Observation 26696: “Gasteromycetes” Fr.
When: 2009-10-16
No herbarium specimen

Proposed Names

-2% (3)
Recognized by sight
22% (3)
Recognized by sight
56% (1)
Recognized by sight

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Eye3 = Observer’s choice
Eyes3 = Current consensus


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I don’t think so.
By: Daniel B. Wheeler (Tuberale)
2009-10-18 02:53:55 CDT (-0400)

Cannot be Pisolithus, especially in the last photo: the peridium of Pisolithus is the first thing to weather away, not the last thing. The last remaining portion of Pisolithus should be the sterile base, if anything. In material I have been keeping track of for the past week, the top is already well-weathered, and even the bottom root-like structure is well-decayed, although the spore mass is still mostly in-tact.

This might be Pisolithus
By: Eddee (eddeeee)
2009-10-17 20:57:36 CDT (-0400)

It Might be Pisolithus arrhizas especially the last pic, Perhaps the white powder may be due to the find sandy areas which has build up on the fungi or it might be possibly an older specimen and that is a mold growing on it. I have seen similar Pisolithus with a type of blue and white mold, Growing on them in older and decaying specimens. I have collected Pisolithus under conifers in waste area in the exact same mountains. I have frequently Collected this Species for medicinal uses.

Powdery insides
By: Daniel B. Wheeler (Tuberale)
2009-10-17 14:14:29 CDT (-0400)

is an important part of the equation: needs to be in the original description. That limits it to the peridium which can be seen in the last photo, which appears to be quite thick. The exoperidium does not appear to be at all orange or yellowish, which probably excludes Scleroderma for most species. That leaves Scleroderma geaster or one of the Geaster or Geastrum species. Would need some microscopy to eliminate those possibilities.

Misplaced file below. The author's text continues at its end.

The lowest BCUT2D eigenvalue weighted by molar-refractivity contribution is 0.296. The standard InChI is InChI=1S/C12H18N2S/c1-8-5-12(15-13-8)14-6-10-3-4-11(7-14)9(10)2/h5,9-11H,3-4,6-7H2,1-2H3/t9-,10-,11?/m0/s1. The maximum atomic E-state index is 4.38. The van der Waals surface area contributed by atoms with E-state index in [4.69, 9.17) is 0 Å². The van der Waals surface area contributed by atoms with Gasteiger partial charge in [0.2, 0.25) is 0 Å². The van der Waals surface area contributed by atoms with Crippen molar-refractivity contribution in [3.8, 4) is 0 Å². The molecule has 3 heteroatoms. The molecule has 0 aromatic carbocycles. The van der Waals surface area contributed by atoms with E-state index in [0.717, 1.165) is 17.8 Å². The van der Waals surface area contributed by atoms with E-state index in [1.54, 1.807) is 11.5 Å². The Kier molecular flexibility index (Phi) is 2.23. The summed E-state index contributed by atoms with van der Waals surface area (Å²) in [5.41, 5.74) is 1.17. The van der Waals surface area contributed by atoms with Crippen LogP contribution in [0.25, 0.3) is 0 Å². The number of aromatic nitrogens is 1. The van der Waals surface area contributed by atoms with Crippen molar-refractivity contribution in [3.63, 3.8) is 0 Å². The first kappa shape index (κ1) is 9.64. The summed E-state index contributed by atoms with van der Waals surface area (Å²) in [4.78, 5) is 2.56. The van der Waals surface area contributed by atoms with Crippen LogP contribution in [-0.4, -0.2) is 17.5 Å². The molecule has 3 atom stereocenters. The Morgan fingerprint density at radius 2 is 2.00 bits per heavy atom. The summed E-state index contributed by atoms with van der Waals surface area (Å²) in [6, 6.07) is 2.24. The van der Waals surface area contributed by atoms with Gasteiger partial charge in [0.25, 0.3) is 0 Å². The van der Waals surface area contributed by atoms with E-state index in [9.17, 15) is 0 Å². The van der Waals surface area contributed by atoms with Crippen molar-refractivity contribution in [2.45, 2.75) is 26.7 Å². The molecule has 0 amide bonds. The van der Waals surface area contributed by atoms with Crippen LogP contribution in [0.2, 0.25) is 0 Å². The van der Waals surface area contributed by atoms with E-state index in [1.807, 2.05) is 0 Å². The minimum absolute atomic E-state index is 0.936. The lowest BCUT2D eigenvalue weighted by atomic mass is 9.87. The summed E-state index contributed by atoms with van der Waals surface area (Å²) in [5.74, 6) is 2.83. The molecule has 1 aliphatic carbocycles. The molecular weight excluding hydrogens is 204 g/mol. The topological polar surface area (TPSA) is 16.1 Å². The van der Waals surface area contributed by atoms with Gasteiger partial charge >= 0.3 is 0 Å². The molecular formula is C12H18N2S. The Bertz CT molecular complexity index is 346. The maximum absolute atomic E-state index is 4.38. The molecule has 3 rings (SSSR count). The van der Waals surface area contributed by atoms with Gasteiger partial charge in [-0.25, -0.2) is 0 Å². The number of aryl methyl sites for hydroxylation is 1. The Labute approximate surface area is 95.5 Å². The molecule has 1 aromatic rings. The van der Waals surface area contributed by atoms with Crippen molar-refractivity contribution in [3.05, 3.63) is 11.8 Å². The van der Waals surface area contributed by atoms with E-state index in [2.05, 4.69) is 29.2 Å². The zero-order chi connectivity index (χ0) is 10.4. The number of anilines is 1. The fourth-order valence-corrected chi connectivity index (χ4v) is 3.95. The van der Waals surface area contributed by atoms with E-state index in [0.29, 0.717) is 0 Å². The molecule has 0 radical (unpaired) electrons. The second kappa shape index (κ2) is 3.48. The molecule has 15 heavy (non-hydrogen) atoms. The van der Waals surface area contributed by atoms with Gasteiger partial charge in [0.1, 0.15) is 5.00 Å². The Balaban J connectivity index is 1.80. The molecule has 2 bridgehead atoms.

By: Shane Marsh (Mushane)
2009-10-17 02:29:36 CDT (-0400)

they all had a powdery insides, and they all seemed to be the same species.
def not Pisolithus arrhizus

60703 & 60704
By: Daniel B. Wheeler (Tuberale)
2009-10-17 02:26:31 CDT (-0400)

appear to be Pisolithus tinctorius (now deprecated). But photo 60705 appears to be an old Geaster or Geastrum: not the same thing at all. Photo 60705 has a powdery spore mass, while photos 60703 and 60704 appear to show a solid sporocarp with weathering peridium that looks brownish around the eroded areas.

Nice photo Shane
By: Dan Molter (shroomydan)
2009-10-17 01:52:19 CDT (-0400)

not a clue what it is

Created: 2009-10-16 21:17:01 CDT (-0400)
Last modified: 2012-08-30 20:57:09 CDT (-0400)
Viewed: 80 times, last viewed: 2016-10-25 15:23:35 CDT (-0400)
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